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Type: Journal article
Title: Comparison of the reintroduced MEIA (R) assay with HPLC-MS/MS for the determination of whole-blood sirolimus from transplant recipients
Author: Morris, R.
Salm, P.
Taylor, P.
Wicks, F.
Theodossi, A.
Citation: Therapeutic Drug Monitoring, 2006; 28(2):164-168
Publisher: Lippincott Williams & Wilkins
Issue Date: 2006
ISSN: 0163-4356
Statement of
Morris, Raymond G ; Salm, Paul ; Taylor, Paul J ; Wicks, Fiona A ; Theodossi, Anastasia
Abstract: Therapeutic monitoring with dosage individualization of sirolimus drug therapy is standard clinical practice for organ transplant recipients. For several years sirolimus monitoring has been restricted as a result of lack of an immunoassay. The recent reintroduction of the microparticle enzyme immunoassay (MEIA) for sirolimus on the IMx analyser has the potential to address this situation. This study, using patient samples, has compared the MEIA sirolimus method with an established HPLC-tandem mass spectrometry method (HPLC-MS/MS). An established HPLC-UV assay was used for independent cross-validation. For quality control materials (5, 11, 22 microg/L), the MEIA showed acceptable validation criteria based on intra- and inter-run precision (CV) and accuracy (bias) of <8% and <13%, respectively. The lower limit of quantitation was found to be approximately 3 microg/L. The performance of the immunoassay was compared with HPLC-MS/MS using EDTA whole-blood samples obtained from various types of organ transplant recipients (n = 116). The resultant Deming regression line was: MEIA =1.3 x HPLC-MS/MS + 1.3 (r = 0.967, S(y/x) = 1) with a mean bias of 49.2% +/- 23.1% (range, -2.4% to 128%; P<0.001). The reason for the large and variable bias was not explored in this study, but the sirolimus-metabolite cross-reactivity with the MEIA antibody could be a substantive contributing factor. Whereas the MEIA sirolimus method may be an adjunct to sirolimus dosage individualization in transplant recipients, users must consider the implications of the substantial and variable bias when interpreting results. In selected patients where difficult clinical issues arise, reference to a specific chromatographic method may be required.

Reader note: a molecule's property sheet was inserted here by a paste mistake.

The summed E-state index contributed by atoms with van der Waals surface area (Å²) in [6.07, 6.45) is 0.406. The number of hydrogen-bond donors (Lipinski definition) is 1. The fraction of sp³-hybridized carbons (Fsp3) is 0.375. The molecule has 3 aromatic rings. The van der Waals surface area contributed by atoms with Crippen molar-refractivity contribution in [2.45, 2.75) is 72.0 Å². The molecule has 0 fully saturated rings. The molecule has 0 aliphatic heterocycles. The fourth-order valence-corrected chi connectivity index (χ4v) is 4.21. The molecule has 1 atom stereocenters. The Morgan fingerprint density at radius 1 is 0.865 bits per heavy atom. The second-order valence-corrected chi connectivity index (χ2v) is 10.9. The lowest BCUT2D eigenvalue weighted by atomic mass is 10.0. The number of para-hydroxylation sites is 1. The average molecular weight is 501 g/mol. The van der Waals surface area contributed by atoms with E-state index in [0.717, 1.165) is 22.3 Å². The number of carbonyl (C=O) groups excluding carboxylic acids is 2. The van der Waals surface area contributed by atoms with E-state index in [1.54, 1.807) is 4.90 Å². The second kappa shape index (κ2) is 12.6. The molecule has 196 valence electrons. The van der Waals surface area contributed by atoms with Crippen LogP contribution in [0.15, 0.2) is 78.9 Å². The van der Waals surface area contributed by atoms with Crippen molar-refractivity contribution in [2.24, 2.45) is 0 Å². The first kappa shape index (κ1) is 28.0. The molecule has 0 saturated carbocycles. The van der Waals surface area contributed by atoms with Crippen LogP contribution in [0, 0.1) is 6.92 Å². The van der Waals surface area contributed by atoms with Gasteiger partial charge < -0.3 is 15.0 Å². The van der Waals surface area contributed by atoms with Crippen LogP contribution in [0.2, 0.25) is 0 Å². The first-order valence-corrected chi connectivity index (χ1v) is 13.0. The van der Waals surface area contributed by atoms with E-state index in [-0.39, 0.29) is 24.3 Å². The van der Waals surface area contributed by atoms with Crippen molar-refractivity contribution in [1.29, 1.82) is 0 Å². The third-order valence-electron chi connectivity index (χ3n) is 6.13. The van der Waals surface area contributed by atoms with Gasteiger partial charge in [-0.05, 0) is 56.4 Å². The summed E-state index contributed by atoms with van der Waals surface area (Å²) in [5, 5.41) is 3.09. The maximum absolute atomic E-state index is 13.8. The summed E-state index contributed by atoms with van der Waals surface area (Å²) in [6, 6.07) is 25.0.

Keywords: sirolimus; therapeutic drug monitoring; immunosuppressant drug
RMID: 0020060396
DOI: 10.1097/01.ftd.0000199360.25755.20
Appears in Collections:Pharmacology publications

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